With two of Chabrol’s three demands already met by the man himself, we embarked on our interview about Pierre which, of course, ended up traversing a hundred other topics as well. As I nervously futzed with the camera to make sure sound and picture were operating properly, Chabrol was obviously warming to the delightful Dorna and opening up in ways he very likely would not have without her presence.
His bug eyes popping beneath bushy eyebrows, his intelligence obvious at every moment and his frisky energy underlined by an irreverent impudence, Chabrol cut the figure of a naughty little boy inhabiting the body of a comfortable 76-year-old Frenchman. Even at his age, you could still imagine this fellow as a 10-year-old leaving a salacious note for a young girl just to watch her reaction or putting gum on a bully’s desk chair at school. He delighted in 50-year-old gossip as much as in serious film talk. When I asked him if he had known a Swiss starlet named Vega Vinci who had co-starred in late 1950s Vittorio Cottafavi peplum spectacles such as “Revolt of the Gladiators,” acted in Pierre’s two short films and had been involved with him, Chabrol’s eyebrows seemed to travel all the way up his forehead as he exclaimed, “Vega Vinci, oh, she was so sexy, we were all hot for her. We couldn’t believe that she was going with Pierre!”
In the early-to-mid-1950s, Chabrol presided over a sort of unofficial salon frequented by the future New Wave directors by virtue of his youthful job in the publicity department at the Paris office of 20th Century-Fox on the Champs-Elysees. This was where the action was in those days and there were open invitations for Truffaut, Godard, Rohmer, Rivette and the rest to stop by toward the end of the day and get the latest on what new American films were screening and who might be coming to town. Due to a substantial inheritance from his first wife, Chabrol was better off financially than his cohorts and one in-joke relating to early New Wave films concerns a huge white Cadillac convertible that appears in several of them—it belonged to Chabrol.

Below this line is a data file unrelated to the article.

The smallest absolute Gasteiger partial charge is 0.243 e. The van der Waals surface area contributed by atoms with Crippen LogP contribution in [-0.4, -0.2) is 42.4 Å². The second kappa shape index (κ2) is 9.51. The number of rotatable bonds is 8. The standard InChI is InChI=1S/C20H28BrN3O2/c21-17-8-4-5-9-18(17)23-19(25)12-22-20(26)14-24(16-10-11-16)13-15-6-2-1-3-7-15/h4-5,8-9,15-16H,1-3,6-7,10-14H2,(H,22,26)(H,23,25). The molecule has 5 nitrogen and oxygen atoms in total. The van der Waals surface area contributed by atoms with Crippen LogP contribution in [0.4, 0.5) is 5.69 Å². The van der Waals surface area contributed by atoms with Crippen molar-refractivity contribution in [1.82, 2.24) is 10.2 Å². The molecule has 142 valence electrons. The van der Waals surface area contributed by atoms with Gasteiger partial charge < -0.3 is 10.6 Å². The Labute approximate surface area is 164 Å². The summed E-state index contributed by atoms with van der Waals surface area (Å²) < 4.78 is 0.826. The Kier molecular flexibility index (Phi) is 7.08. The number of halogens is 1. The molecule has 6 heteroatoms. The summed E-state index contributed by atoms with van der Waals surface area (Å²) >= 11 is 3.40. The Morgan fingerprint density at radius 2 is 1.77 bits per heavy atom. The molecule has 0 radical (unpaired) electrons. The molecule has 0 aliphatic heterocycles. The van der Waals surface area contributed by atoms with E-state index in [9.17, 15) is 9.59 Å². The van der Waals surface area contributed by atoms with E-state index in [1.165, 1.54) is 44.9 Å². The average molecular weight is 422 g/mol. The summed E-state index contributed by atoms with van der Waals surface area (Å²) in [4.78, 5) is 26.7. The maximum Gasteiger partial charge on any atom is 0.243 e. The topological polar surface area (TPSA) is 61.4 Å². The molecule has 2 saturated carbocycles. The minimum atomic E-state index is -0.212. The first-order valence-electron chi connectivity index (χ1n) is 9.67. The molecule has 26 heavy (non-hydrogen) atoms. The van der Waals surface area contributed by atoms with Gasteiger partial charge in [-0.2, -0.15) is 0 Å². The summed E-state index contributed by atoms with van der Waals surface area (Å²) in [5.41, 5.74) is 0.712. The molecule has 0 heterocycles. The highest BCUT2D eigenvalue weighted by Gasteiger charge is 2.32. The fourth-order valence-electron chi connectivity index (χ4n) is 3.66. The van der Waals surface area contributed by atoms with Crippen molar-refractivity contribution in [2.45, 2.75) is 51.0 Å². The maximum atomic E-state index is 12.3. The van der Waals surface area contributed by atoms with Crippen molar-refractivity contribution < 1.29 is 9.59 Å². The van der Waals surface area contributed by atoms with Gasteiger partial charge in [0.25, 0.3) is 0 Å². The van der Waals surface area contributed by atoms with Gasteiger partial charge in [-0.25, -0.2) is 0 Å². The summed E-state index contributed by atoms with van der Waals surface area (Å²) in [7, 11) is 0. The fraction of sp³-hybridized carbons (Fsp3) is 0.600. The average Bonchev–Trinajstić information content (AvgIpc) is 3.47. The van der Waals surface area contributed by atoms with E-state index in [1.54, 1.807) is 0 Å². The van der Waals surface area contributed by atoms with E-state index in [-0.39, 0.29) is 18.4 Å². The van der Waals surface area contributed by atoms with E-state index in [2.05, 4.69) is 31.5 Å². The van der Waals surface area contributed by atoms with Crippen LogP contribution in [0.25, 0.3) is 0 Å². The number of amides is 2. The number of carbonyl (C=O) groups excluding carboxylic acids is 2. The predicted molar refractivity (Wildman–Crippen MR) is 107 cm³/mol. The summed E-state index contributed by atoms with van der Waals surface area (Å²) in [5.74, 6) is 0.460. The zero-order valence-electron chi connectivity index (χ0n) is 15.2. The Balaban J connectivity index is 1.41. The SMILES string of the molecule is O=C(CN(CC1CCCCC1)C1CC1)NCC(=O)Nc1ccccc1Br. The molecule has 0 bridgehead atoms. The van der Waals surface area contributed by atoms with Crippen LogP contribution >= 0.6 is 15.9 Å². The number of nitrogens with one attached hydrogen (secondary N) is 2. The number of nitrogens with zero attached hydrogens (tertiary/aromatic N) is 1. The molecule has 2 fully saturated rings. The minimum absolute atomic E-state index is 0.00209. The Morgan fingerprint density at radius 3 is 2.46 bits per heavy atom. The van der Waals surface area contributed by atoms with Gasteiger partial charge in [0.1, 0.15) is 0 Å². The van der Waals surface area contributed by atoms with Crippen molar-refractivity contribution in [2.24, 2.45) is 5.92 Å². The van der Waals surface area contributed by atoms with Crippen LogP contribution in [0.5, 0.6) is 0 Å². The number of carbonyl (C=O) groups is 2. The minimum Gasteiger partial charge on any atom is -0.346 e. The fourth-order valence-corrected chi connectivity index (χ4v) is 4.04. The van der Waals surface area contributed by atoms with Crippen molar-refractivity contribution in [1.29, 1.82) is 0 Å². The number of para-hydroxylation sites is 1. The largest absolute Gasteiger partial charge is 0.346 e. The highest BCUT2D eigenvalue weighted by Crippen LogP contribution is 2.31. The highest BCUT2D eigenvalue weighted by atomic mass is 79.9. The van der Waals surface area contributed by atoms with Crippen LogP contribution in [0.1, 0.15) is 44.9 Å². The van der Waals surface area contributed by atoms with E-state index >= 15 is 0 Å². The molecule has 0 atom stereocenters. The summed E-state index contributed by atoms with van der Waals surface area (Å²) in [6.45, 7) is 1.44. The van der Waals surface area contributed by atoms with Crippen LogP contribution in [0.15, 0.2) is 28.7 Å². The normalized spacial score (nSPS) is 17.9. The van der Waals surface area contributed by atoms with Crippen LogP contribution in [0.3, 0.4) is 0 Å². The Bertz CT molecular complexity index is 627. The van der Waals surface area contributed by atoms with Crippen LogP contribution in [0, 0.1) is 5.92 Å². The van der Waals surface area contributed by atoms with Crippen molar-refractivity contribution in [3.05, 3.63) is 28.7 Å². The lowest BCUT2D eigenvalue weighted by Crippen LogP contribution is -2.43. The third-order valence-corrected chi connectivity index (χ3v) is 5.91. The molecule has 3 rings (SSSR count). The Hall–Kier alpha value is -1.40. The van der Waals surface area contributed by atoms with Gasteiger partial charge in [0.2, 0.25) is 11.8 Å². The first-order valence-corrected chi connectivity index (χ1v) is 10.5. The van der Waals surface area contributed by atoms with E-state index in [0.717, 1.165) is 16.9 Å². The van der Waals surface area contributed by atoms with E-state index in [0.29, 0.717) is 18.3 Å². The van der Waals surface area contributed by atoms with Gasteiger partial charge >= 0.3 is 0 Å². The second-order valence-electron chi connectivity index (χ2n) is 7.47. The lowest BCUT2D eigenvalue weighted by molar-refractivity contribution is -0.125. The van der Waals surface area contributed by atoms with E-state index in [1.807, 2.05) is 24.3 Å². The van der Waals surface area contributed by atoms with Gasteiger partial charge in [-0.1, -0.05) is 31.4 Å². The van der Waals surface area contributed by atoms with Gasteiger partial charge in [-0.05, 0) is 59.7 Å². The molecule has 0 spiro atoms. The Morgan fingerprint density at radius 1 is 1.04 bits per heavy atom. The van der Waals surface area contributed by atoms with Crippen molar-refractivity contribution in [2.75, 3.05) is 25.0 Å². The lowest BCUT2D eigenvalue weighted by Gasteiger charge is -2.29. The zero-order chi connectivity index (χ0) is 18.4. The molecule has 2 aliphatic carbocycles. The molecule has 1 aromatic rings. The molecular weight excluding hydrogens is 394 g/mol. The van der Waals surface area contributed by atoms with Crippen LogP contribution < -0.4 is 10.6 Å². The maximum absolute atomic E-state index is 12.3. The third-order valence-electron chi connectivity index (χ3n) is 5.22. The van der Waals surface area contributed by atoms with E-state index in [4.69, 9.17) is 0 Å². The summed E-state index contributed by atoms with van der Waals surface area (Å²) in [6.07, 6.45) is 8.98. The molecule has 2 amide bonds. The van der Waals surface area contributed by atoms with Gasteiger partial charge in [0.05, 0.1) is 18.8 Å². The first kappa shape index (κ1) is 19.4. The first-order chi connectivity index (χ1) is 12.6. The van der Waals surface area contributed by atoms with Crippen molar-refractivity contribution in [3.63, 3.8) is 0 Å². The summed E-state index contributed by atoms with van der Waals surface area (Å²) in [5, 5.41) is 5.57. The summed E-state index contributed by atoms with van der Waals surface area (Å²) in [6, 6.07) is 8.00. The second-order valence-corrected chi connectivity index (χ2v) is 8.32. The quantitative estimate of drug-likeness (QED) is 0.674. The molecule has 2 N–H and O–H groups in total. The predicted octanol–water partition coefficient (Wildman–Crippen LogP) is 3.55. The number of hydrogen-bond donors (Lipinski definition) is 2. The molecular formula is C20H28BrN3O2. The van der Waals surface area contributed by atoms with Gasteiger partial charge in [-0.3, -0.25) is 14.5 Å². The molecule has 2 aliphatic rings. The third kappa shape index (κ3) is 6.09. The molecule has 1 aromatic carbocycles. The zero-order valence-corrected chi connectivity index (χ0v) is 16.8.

Speaking in French virtually the entire time—I think he was capable in English but found it too much of an effort—Chabrol was so entertaining a companion that I conceived a dream that one day, if I could create an ultimate DVD of “Man of Cinema,” I would include an extra called “Lunch With Claude,” an only minimally edited recording of our expansive repast that one would be required to eat and drink while watching. Maybe I’ll just post it online at some point.
I vividly remember one exchange, which began by my supposing that he and Orson Welles must have enjoyed some fine meals together while making “Ten Days Wonder” in 1970. Oh, yes, Chabrol confirmed. They were shooting in Alsace and the hotel where they were staying had a superb restaurant in which Chabrol and Welles dined every evening for the two weeks the American acted in the film. Welles brilliantly held forth, of course, but even a gourmand such as Chabrol was given pause by the extent of his companion’s appetite; each night, Chabrol recalled, Welles ordered and consumed exactly the same thing—two chateaubriands for two, accompanied by two bottles of red wine.
I fully intended to pay for the admittedly expensive lunch, but when I got out my credit card Chabrol gave me a mock-scornful look worthy of Kevin Kline that let me know I was an idiot for even making the attempt. We recovered quickly, however, as Chabrol motioned for the maitre’d to bring over a large guest book that I was then invited to sign. Opening it at random, I beheld a page bearing just one signature—Francois Mitterand. The Chabrolian naughty boy in me was compelled to at least pretend that I would go ahead and sign that page, but I then calmly continued browsing until I found a more suitably obscure spot on a back page.